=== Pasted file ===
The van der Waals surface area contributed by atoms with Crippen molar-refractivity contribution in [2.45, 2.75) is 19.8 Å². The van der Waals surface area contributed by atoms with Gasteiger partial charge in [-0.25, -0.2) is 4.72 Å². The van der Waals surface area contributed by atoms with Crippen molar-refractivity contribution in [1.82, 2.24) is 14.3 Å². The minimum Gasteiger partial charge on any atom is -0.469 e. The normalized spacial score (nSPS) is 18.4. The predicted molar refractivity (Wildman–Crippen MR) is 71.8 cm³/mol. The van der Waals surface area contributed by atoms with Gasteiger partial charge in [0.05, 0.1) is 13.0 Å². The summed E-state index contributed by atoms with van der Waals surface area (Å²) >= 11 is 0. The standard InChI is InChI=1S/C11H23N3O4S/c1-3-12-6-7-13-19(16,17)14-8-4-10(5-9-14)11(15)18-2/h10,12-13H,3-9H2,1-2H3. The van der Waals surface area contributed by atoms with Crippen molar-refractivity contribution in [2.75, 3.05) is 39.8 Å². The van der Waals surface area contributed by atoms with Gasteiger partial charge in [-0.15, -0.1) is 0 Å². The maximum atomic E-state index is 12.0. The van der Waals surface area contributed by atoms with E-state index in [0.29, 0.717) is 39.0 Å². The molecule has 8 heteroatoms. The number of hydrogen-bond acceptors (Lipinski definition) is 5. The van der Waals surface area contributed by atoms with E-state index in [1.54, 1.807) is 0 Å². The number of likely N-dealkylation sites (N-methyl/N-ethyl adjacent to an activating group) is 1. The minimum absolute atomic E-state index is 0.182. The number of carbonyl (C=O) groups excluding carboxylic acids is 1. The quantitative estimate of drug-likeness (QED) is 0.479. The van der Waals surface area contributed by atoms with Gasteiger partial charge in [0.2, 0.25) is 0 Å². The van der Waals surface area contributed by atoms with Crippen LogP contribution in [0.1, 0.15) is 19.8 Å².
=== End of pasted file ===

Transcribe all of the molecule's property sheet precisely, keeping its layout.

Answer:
The van der Waals surface area contributed by atoms with Crippen molar-refractivity contribution in [2.45, 2.75) is 19.8 Å². The van der Waals surface area contributed by atoms with Gasteiger partial charge in [-0.25, -0.2) is 4.72 Å². The van der Waals surface area contributed by atoms with Crippen molar-refractivity contribution in [1.82, 2.24) is 14.3 Å². The minimum Gasteiger partial charge on any atom is -0.469 e. The normalized spacial score (nSPS) is 18.4. The predicted molar refractivity (Wildman–Crippen MR) is 71.8 cm³/mol. The van der Waals surface area contributed by atoms with Gasteiger partial charge in [0.05, 0.1) is 13.0 Å². The summed E-state index contributed by atoms with van der Waals surface area (Å²) >= 11 is 0. The standard InChI is InChI=1S/C11H23N3O4S/c1-3-12-6-7-13-19(16,17)14-8-4-10(5-9-14)11(15)18-2/h10,12-13H,3-9H2,1-2H3. The van der Waals surface area contributed by atoms with Crippen molar-refractivity contribution in [2.75, 3.05) is 39.8 Å². The van der Waals surface area contributed by atoms with Gasteiger partial charge in [-0.15, -0.1) is 0 Å². The maximum atomic E-state index is 12.0. The van der Waals surface area contributed by atoms with E-state index in [0.29, 0.717) is 39.0 Å². The molecule has 8 heteroatoms. The number of hydrogen-bond acceptors (Lipinski definition) is 5. The van der Waals surface area contributed by atoms with E-state index in [1.54, 1.807) is 0 Å². The number of likely N-dealkylation sites (N-methyl/N-ethyl adjacent to an activating group) is 1. The minimum absolute atomic E-state index is 0.182. The number of carbonyl (C=O) groups excluding carboxylic acids is 1. The quantitative estimate of drug-likeness (QED) is 0.479. The van der Waals surface area contributed by atoms with Gasteiger partial charge in [0.2, 0.25) is 0 Å². The van der Waals surface area contributed by atoms with Crippen LogP contribution in [0.1, 0.15) is 19.8 Å².